“I was inspired by the students at Dreyfoos who created the ‘We Need Change’ shirts,” Stoloff said. “I thought the idea was brilliant, and it really conveyed solidarity and support. I wanted as many students, teachers, and faculty as possible to be able to wear a shirt that reads, ‘Dreyfoos stands with Douglas’ on the front and the names of the 17 victims on the back.”

Even though most of the participants believed the schoolwide walkout to be a significant chance to demand change, students such as Khanna are convinced that it is only the beginning in a long chain of push-backs against gun violence.

“If we are going to continue our momentum, and if we want to make sure that schools become safer, it starts on the local level; it will include attending meetings, talking to representatives, and making sure you’re well versed in politics in your community,” Khanna said. “While it may seem minuscule, writing letters, making calls, doing walkouts, and protesting are all great.”

As more and more students begin to reach voting age, the reoccurring piece of advice for young people looking to make a change is to get out and vote. Digital media senior Sage Albert and vocal senior Bijou Aliza have campaigned for a student voter registration drive and are helping students register to vote during lunch. The state of Florida allows people to pre-register to vote as young as 16 years old.

“It’s so important for students to register to vote because it’s how you make your contribution to America. Voting is our duty and students need to use their vote to make changes they believe in,” Albert said. “The issue right now is gun violence, and I think that everything that has happened will empower more students than ever before to go out and vote. We need to show the people in charge that we are a force to be reckoned with and they can’t just ignore us any longer.”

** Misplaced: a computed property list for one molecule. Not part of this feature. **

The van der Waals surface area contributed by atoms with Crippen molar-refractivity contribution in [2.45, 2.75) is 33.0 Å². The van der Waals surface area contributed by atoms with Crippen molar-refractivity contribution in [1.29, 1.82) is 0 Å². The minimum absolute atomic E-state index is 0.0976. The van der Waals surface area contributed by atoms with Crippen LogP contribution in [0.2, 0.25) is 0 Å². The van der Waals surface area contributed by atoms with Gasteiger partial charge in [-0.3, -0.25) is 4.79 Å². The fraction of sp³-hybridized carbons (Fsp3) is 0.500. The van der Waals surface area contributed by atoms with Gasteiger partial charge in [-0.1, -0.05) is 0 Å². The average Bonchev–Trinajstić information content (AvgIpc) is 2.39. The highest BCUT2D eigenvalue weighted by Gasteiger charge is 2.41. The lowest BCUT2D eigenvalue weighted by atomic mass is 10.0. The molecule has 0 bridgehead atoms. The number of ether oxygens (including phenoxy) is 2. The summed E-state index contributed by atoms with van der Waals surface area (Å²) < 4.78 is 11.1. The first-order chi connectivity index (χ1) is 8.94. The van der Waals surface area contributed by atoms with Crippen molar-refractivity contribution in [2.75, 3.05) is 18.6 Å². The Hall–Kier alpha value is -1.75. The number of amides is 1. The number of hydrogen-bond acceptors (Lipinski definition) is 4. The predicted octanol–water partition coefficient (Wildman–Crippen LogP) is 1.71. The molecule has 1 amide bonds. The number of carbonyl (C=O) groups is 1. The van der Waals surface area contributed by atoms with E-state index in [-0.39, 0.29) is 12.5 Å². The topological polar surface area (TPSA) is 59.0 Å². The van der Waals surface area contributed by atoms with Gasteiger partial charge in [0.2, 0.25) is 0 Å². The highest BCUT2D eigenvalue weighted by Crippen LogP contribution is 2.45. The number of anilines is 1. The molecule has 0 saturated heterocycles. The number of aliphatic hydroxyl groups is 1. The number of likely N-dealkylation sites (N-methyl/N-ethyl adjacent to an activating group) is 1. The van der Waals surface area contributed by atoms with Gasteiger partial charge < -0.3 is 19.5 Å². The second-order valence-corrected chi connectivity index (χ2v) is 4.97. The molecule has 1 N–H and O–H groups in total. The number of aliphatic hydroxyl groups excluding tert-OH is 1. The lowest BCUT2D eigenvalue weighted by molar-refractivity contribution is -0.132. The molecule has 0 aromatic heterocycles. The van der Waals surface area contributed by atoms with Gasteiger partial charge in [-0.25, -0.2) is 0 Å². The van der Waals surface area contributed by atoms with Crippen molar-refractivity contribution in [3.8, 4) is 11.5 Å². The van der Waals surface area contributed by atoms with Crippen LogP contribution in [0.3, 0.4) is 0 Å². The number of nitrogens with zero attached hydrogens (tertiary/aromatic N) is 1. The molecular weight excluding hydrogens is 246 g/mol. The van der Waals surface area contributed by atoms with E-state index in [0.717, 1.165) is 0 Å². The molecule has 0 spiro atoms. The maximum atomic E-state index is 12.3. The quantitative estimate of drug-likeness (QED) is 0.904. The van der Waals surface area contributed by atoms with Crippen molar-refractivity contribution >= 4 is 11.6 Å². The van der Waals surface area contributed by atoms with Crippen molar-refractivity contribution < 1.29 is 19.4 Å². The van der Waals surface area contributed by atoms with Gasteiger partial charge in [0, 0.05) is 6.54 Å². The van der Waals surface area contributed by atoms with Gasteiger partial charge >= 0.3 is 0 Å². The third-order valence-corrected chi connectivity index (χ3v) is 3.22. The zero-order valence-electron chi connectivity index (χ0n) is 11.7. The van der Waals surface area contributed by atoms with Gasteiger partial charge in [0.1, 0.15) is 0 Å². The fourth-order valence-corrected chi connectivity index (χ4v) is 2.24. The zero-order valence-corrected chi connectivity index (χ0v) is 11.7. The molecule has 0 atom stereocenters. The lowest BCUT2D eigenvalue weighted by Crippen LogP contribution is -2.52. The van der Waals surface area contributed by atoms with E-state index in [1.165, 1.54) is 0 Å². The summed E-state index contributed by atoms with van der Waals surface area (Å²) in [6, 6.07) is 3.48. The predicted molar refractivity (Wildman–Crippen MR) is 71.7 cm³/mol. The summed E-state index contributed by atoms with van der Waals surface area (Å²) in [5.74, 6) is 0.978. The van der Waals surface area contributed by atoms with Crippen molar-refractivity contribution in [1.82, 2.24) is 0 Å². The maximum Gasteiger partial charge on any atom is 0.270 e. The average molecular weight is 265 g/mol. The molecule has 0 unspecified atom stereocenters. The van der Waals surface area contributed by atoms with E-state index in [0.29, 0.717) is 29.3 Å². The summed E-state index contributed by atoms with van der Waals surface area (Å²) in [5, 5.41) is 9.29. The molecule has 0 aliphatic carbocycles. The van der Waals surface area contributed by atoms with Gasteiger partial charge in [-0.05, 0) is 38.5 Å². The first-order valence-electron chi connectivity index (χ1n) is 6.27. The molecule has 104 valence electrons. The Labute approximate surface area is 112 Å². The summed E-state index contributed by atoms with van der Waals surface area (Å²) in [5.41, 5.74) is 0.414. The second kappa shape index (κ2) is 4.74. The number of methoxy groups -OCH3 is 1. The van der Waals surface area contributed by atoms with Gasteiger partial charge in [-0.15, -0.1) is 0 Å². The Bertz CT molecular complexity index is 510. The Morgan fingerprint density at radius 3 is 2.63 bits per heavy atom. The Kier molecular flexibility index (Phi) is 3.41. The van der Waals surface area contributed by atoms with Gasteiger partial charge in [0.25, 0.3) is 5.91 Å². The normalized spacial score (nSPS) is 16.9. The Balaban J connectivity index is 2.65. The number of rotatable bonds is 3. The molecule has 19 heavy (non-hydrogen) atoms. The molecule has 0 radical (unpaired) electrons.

The emotions running through the hearts and minds of children countrywide has led to a campaign for increased school safety. Dr. Atherley and Dreyfoos faculty implemented new security procedures in response to the shooting; all students were given identification badges that they need to present to get into a building when it is locked. Teachers now have duty shifts during their free periods where they man the front door of a designated building and ensure that those entering have a pass.

“The security measures added, such as locked classrooms, students wearing IDs, and teachers standing watch at building entrances, are viewed as an inconvenience by many,” social studies teacher and SGA sponsor Wendy Zietz said. “But I am willing to deal with the grumbling to keep children safe. Isn’t safety the bottom line? I cannot begin to imagine what is like for the Douglas teachers who now have an empty seat in their classrooms. Wearing an ID and carrying a pass is a small price to pay to never have to experience the unimaginable.”

Charity Lewis, Rep. Frankel’s outreach coordinator, spoke on the congresswoman’s behalf, and Delano Allen, a legislative assistant for State Senator Bobby Powell, attended the event to support the movement and Dreyfoos’ students.

“As I looked out to the 1,300 students standing together in silence, I couldn’t imagine how devastated and angry I would be if this happened here at Dreyfoos,” Stoloff said. “This is my family and my home. The victims had family and a home in Parkland. It’s unfathomable.”